Sports pictures from the 70s were really good. Taking pictures of the football team in action was a chance for high school photographers to show their skills. I drew a lot of images based on those photos.

I also read The Histories by Herodotus. This was the first work of history, basically a history of the relations between Greece and the Persian empire which culminates with the defeat of the Persians in 449 BC. But one of the most exciting bits is when the Persians, accompanied by some Greek vassals from Asia Minor, make war on the Scythians. The Persians had a lot of confidence because they were a powerful empire and the Scythians were just a bunch of primitive, illiterate nomads. But like the U.S. versus Vietnam, sometimes a seemingly weaker enemy can embarrass the stronger aggressor.  Persia was defeated by the Scythians. For Herodotus, I think this was a foreshadowing of the smaller and weaker Greeks defeating the powerful Persian Empire.

Anyway, I always loved the story of the Persians versus the Scythians. So I reimagined it as a football game between crosstown rivals. Using my yearbook football drawings, I made a 12 page minicomic called Danube Classic



The Super Bowl is being played in Houston this weekend. It is a pain in my ass. I'm so sick of it already. But last weekend I was at my sister's house, and I noticed she had a copy of Danube Classic. I had honestly forgotten about it. It seemed like fate. On the spur of the moment, I borrowed it and photocopied the whole thing. Then I went down to my local copy shop and made 100 new copies. In "honor" of Super Bowl 51, I have reprinted Danube Classic. You can get it here on my Storenvy store.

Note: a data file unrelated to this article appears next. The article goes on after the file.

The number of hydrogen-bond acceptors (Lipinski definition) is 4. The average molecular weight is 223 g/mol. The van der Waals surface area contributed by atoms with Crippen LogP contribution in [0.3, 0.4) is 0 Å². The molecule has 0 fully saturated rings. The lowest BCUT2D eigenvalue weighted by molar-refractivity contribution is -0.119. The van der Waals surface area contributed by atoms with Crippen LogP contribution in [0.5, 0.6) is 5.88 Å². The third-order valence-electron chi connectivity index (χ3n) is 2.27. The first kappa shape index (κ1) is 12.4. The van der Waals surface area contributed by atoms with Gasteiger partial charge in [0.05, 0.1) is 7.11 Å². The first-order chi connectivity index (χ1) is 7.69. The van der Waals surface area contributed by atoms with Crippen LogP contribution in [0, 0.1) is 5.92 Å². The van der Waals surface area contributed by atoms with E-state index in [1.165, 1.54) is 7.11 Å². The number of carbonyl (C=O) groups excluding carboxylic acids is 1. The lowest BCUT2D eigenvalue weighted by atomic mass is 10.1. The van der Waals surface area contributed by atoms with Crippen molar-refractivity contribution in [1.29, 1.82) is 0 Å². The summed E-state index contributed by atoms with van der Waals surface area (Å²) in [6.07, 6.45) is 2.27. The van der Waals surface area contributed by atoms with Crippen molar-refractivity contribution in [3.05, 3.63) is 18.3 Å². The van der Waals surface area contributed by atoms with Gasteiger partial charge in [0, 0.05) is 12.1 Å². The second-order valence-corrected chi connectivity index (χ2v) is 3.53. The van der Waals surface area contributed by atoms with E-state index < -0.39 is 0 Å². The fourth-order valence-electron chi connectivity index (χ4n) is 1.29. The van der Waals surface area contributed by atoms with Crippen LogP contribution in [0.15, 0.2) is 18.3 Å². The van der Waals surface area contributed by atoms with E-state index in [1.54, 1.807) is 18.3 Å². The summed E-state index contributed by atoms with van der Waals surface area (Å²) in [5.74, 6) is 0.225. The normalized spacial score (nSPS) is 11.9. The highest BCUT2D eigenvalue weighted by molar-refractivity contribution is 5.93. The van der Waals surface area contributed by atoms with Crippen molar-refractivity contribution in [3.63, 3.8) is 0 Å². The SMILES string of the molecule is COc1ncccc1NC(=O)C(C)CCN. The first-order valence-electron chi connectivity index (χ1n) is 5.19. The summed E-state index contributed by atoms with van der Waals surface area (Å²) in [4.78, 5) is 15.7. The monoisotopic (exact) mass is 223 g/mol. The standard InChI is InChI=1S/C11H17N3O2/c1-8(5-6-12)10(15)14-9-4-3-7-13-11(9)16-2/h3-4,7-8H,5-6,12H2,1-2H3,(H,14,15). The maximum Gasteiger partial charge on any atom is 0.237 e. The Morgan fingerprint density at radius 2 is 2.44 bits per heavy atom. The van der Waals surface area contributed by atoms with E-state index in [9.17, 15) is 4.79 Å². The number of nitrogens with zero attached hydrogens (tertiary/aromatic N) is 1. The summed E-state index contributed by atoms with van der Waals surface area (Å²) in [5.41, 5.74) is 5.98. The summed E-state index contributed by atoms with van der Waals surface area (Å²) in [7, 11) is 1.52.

Wednesday, February 1, 2017

Mysterioso part 29

Scott Gilbert


True Artist Tales and Mysterioso copyright 1996 Scott Gilbert

First part

Previous chapter

See Scott Gilbert's original art for Mysterioso and many other pages from his comic strip True Artist Tales at the Galveston Artist Residency through February 4, 2017. Three more days! See it!

For more Scott Gilbert strips, order It's All True! It's All True!, published in 1995, collects 50 strips from Gilbert's weekly comic strip, True Artist Tales.

Tuesday, January 31, 2017

Mysterioso part 28

Scott Gilbert


True Artist Tales and Mysterioso copyright 1996 Scott Gilbert

First part

Previous chapter

Next chapter

See Scott Gilbert's original art for Mysterioso and many other pages from his comic strip True Artist Tales at the Galveston Artist Residency through February 4, 2017.

Monday, January 30, 2017

Mysterioso part 27

Scott Gilbert


True Artist Tales and Mysterioso copyright 1996 Scott Gilbert

First part

Previous chapter

Next chapter

See Scott Gilbert's original art for Mysterioso and many other pages from his comic strip True Artist Tales at the Galveston Artist Residency through February 4, 2017.

Sunday, January 29, 2017

Mysterioso part 26

Scott Gilbert


True Artist Tales and Mysterioso copyright 1996 Scott Gilbert

First part

Previous chapter

Next chapter

See Scott Gilbert's original art for Mysterioso and many other pages from his comic strip True Artist Tales at the Galveston Artist Residency through February 4, 2017.